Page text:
Six Dimensions of Housing Adequacy – Habitability

Jun 7, 2017

The Universal Declaration of Human Rights affirms access to adequate housing as a vital part of human rights. The Six Dimensions of Housing Adequacy is used by Statistics New Zealand, and Habitat for Humanity CNI to describe and identify what we mean by a “decent” place to live. General Manager Nic Greene outlines the tenets of each dimension, this edition: Habitability.

Whether a home is healthy to live in is a key component on determining ‘habitability’.
Habitability also looks at energy and resource efficiency. That is, a building which takes minimal energy to build and operate, and uses fewer non-renewable resources. It considers the:

  • physical condition of the dwelling (structural, internal and external)
  • existence of basic household amenities (eg cooking, washing and heating)
  • condition of the environment surrounding the home.

A habitable home is safe and supports good health
There’s significant evidence to link habitability with health. And in New Zealand we know that people – especially the very young, elderly or those with serious existing health conditions – struggle to maintain good health while living in a house that’s cold and damp.

For good health, people must maintain an internal temperature between 18 and 21 degrees Celsius. Those who live in a ‘cold’ home regularly have temperatures well below, and some would never be close to this guideline. Among the families Habitat meets, the cold is made worse by poor insulation, and a lack of cost-effective heating.

Alongside habitability issues created by temperature, damp homes are directly linked to respiratory illnesses and immune system damage, particularly for children and the elderly, and this is well documented in New Zealand. Large families and the use of unducted gas heaters lead to major issues in Kiwi homes. We see mould and mildew, signs of rising damp from poorly ventilated foundations, and lack of mechanical ventilation.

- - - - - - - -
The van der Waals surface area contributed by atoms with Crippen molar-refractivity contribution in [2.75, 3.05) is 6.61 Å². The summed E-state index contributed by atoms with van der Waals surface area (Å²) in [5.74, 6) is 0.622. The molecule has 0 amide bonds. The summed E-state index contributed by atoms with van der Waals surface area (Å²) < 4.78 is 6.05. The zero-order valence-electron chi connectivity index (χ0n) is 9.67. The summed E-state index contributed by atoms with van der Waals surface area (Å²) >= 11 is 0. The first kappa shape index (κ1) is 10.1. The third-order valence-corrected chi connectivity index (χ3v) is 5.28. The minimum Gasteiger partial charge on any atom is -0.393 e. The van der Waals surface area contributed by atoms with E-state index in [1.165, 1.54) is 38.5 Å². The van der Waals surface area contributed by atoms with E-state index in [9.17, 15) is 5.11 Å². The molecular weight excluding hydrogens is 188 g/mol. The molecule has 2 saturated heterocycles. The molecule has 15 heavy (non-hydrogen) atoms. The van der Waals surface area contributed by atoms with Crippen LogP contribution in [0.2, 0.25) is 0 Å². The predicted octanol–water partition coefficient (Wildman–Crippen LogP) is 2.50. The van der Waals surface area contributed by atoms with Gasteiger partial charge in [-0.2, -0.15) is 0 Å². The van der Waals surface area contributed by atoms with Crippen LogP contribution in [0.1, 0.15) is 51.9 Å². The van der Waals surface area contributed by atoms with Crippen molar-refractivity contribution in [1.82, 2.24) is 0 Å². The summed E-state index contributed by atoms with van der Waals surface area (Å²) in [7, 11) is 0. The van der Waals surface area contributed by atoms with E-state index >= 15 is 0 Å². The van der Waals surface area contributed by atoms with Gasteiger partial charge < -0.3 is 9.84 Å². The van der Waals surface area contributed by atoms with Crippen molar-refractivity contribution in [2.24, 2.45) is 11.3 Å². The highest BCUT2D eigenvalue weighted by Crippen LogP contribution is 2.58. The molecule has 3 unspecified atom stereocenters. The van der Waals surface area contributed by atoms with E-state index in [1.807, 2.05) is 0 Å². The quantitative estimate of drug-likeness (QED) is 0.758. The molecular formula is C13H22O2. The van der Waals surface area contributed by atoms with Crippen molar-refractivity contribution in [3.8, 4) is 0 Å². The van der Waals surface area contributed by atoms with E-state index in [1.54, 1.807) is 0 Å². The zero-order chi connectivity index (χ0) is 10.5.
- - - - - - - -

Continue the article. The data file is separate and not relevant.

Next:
Habitat CNI helps families with Assisted Home Ownership, provides social rental options, and the area of Home Repair is steadily growing. Often through referrals from health partners, we meet homeowners who can’t afford necessary repairs or maintenance, and as a result, habitability is severely compromised.

When homes are poorly maintained
The New Zealand Building Code refers to the life of a building being “not less than 50 years” with “only normal maintenance”. This excludes some non-structural elements, which it requires to last, in some aspects, for just five years. For many families, “normal maintenance” has been unaffordable or unachievable. Some houses we see have compromised habitability because of overcrowding. Some are old, really poor houses where there is overwhelming mould and leaks. Electrical wiring or plumbing may have failed; perhaps rotted floors, window framing and walls. A lot of these houses are more than 50 years old, but some are not.

This brings us to:

  • challenge developers, builders and homeowners to build houses that maintain habitability above the bare legislated minimum
  • question behaviour which leads to the lifespan of a house being reduced, and educate to amend it
  • support policy that increases access for all people to “decent” housing.

If this is to be a world where everyone has a decent place to live, it must be a world where housing is habitable and has secure tenure, is affordable, suitable, and free from discrimination and crowding. These are the Six Dimensions of Housing Adequacy which are unfortunately not achieved for an unacceptable proportion of New Zealanders, as we see it. The more we can understand the principles that enable these dimensions, the more successful we can be to move forward.

The six dimensions of housing adequacy are:
Affordability, suitability, habitability, free from crowding, free from discrimination, security of tenure.

To find out more about our Home Repair programme, see